One of my students has asked me a hardware question I don't know the answer to. The question is, "how do the hdl constants true and false actually get implemented in typical hardware?"
I understand that we can always ask the ALU for a 0 or a 1, or that we can take physically take any input pin and not wire it to anything (resulting in 0 for input). But is this what is actually done in the "real world" of logic circuit implementations?
For example, how would the following hdl be physically implemented in hardware?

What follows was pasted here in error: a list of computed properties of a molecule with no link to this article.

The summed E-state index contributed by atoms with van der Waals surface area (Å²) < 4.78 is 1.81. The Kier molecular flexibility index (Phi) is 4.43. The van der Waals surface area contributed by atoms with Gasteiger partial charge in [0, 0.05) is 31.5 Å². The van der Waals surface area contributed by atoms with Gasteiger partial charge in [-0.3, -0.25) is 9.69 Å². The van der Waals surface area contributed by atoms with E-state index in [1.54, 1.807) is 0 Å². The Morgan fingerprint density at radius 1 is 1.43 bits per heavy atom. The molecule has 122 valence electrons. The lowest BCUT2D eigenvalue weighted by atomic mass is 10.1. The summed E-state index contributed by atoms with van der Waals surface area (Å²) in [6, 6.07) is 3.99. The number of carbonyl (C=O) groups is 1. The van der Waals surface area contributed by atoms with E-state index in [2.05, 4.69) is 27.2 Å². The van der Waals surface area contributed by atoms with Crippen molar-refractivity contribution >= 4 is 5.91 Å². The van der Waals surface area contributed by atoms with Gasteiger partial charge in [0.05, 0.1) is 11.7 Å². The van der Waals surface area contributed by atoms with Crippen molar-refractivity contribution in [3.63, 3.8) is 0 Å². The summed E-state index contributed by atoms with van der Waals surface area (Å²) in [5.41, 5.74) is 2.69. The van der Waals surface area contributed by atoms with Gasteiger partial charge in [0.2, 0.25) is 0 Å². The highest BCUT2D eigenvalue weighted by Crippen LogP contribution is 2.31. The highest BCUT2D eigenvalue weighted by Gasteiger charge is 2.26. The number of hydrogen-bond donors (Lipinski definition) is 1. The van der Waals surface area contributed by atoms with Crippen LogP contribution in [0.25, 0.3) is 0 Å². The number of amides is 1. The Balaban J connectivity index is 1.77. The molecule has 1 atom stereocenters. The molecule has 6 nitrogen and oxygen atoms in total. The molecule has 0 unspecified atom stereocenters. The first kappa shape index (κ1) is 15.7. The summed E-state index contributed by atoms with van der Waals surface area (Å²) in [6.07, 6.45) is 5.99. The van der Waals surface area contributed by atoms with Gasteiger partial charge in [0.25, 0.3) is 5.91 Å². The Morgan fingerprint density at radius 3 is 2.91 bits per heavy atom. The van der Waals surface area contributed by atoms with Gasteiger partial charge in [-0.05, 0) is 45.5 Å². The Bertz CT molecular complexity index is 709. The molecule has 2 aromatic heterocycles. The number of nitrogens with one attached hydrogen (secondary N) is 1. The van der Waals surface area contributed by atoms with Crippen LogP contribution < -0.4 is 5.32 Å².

Thanks for any hardware nerds who can shed some light on this.
For true, you wire the pin to the voltage that represents true, usually +5V for TTL. For false, you wire the pin to 0V, which is usually ground or the reference voltage. Usually the power supply has enough "fan out" to ensure that the high voltage is always close enough to true!
"Fan-out" means how many inputs can be connected to an output. For example, typical TTL devices have a fan-out of 20, so you can theoretically connect up to 20 inputs to a single output and still have sufficient voltage and current for the circuit to work. Typically, however, if you try to push this limit you run into other physical problems like capacitive loading and noise caused by long PC board traces.